I loved a lot of things about this book. Carlos is what Sarah from Smart Bitches would describe as "emotionally fluent" and I liked that about him. I also appreciate that the conflict wasn't based on the characters being stupidly neurotic or not having one conversation that would have fixed everything. It was about what happens when two people decide to keep their relationship casual and then start falling for each other, and one of those people in particular doesn't feel ready after their last romantic catastrophe. Carlos and Nik spent a lot of time eating delicious things, and it made me want to eat tacos and cupcakes and enchiladas (more than I already do) and I am generally just a big fan of food-prominent romances (see also: Bet Me, A Bollywood Affair, The Wedding Date.) I especially appreciated that Nik didn't scold herself for eating well or even feel guilty about it. Which brings me to...

Feminism. This book has it. So much. Everything from emotional abuse to why Carlos feels the need to be "the man in the family" now that his father is dead. One thing I appreciated a lot about his relationship with Nik was that neither of them was jealous or controlling, even in a "cute" sort of way like in some romances (and which I never actually find cute.) There was a great conversation about how ads and other media always portray women hiding their spending from their husbands ("Don't tell my husband I bought this! Haha!") as though it's a joke we're all in on and it's perfectly normal. One woman was in a relationship with a guy who retained tight control on their finances, but because she thought it was normal she remained in the relationship much longer than she should have. Those "don't tell my husband" comments have always irked me and I'm so glad it was addressed. Also, did I mention that Nik punched a guy who deserved it? That was very satisfying.

In summary, Jasmine Guillory is amazing and I will probably read anything she writes. I noticed that I gave this a higher rating on Goodreads than The Wedding Date, but that may have been my inconsistency and not that the previous book wasn't as good. I remember liking it a lot. Is it possible that this one was even better? Yes, maybe! If you like romance or chick lit or feminism or books with a lot of food in them I highly recommend checking this one out. The audio version was great too!

Wednesday, December 26, 2018

Jane, Unlimited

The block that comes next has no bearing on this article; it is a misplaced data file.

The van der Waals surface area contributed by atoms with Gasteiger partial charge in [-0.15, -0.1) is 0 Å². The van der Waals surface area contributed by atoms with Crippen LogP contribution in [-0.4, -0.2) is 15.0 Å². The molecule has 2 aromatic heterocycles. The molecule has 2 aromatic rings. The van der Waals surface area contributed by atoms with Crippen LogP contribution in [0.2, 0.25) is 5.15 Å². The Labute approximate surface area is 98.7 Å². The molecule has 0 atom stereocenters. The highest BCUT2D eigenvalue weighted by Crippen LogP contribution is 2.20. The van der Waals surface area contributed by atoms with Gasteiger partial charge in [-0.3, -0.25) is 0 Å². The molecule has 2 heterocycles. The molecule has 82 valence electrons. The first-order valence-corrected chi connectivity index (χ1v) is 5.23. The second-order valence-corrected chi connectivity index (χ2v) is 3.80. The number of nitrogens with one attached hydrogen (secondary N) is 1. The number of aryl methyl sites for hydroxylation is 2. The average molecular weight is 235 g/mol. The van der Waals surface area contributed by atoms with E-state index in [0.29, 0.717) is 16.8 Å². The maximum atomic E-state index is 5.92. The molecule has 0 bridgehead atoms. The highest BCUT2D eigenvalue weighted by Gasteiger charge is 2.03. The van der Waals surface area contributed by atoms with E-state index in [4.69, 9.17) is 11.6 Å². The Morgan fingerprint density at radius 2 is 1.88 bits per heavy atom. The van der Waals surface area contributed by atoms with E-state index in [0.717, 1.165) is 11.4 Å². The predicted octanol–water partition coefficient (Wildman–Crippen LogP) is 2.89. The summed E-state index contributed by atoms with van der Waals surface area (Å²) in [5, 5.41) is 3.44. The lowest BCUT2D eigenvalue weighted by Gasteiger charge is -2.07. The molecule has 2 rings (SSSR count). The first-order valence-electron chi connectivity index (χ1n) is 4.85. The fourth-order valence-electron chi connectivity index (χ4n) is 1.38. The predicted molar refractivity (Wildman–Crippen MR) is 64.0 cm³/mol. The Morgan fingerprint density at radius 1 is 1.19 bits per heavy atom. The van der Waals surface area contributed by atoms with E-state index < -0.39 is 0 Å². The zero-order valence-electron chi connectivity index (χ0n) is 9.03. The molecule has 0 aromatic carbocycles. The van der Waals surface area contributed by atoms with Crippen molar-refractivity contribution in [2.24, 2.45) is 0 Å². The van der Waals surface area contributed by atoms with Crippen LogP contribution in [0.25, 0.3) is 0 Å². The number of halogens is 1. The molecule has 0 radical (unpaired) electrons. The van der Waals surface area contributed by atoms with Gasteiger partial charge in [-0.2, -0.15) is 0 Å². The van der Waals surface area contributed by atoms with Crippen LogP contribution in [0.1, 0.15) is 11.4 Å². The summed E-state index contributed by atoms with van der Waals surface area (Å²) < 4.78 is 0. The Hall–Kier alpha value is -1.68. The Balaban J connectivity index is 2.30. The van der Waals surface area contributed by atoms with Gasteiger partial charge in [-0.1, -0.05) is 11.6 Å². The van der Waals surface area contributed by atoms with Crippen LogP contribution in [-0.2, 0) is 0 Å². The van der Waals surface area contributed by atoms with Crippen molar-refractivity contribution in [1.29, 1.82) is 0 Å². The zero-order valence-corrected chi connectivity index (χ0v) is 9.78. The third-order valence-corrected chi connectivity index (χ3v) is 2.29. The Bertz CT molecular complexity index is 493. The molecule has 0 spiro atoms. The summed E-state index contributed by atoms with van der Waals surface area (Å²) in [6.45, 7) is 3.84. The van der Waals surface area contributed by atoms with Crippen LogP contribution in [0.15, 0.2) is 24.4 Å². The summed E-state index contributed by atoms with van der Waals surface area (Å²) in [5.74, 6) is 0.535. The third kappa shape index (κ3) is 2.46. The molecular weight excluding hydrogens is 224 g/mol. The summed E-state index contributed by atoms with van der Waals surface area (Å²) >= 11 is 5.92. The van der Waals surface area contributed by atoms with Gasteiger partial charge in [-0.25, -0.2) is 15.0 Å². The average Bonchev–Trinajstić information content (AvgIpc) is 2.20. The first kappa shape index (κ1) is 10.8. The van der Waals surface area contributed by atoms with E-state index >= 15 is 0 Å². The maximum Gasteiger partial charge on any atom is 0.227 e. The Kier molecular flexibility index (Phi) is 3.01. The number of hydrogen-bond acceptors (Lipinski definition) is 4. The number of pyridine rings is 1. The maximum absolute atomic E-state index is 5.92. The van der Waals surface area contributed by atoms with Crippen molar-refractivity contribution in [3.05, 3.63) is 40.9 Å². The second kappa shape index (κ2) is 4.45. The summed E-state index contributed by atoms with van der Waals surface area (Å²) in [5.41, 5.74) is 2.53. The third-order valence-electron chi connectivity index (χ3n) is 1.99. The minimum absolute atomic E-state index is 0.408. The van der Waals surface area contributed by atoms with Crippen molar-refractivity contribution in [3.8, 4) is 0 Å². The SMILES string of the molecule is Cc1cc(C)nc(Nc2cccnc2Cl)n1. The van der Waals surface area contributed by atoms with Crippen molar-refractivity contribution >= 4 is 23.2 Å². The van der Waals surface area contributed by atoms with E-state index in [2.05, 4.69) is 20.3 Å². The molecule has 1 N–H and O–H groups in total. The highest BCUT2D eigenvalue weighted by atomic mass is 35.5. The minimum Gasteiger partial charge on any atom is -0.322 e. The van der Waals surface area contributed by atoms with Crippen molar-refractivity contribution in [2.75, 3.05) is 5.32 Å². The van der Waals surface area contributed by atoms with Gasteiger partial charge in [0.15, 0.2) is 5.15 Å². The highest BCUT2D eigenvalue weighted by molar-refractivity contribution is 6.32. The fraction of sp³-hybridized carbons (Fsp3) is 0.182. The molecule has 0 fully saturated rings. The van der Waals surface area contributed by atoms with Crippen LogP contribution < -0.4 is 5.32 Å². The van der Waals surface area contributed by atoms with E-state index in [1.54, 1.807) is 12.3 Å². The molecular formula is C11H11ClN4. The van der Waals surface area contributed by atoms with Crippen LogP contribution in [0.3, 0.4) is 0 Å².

Jane, Unlimited by Kristin Cashore (2017)

This is one of those books that I was highly anticipating, but then when it finally came out I somehow didn't get around to reading it. Then it kind of fell off my radar for a while until fairly recently when somebody mentioned it and my interest was renewed.

Jane is a young woman raised by her Aunt Magnolia after her parents were killed. Aunt Magnolia was a very adventurous photographer and has recently died on an Antarctic expedition. Jane is invited by her acquaintance Kiran to her family's mansion and Jane remembers her Aunt Magnolia making her promise that if she was ever invited to Tu Reviens, she'd go. Once there, she sees a number of suspicious happenings and tries to decide which to investigate. Here, the story splits into five different paths, each representing a different choice Jane makes at that juncture.

Cashore explains that the concept for the book was originally going to be an old-school straight-up Choose Your Own Adventure, but instead she chose one decision point and one story for each path chosen by Jane. This could have very easily fallen flat, but I'm happy to say that it worked for me and I enjoyed all of the stories. Ok, maybe some of them more than others, but each was compelling or entertaining in its own way. There were so many different things going on in that house, and each story delved into one part of it, though there was crossover to the other goings-on. Different characters featured in the stories too, so we got to know some of them better in some plotlines than in others.

I loved Jane and how she was at loose ends without her beloved Aunt, yet still an intrepid and curious explorer. She wanted to get to the bottom of the mysteries at Tu Reviens! Kiran's family, their staff, and friends were mysterious and quirky and Jane didn't know who to trust but she sallied forth and took risks that paid off. Jane was also an artist who made beautiful, inventive umbrellas. She was kind of attracted to Kiran's twin brother Ravi, but also kind of attracted to one of the house staff, Ivy. Soon after arriving at the house, she quickly developed a very close relationship with the resident basset hound, Jasper.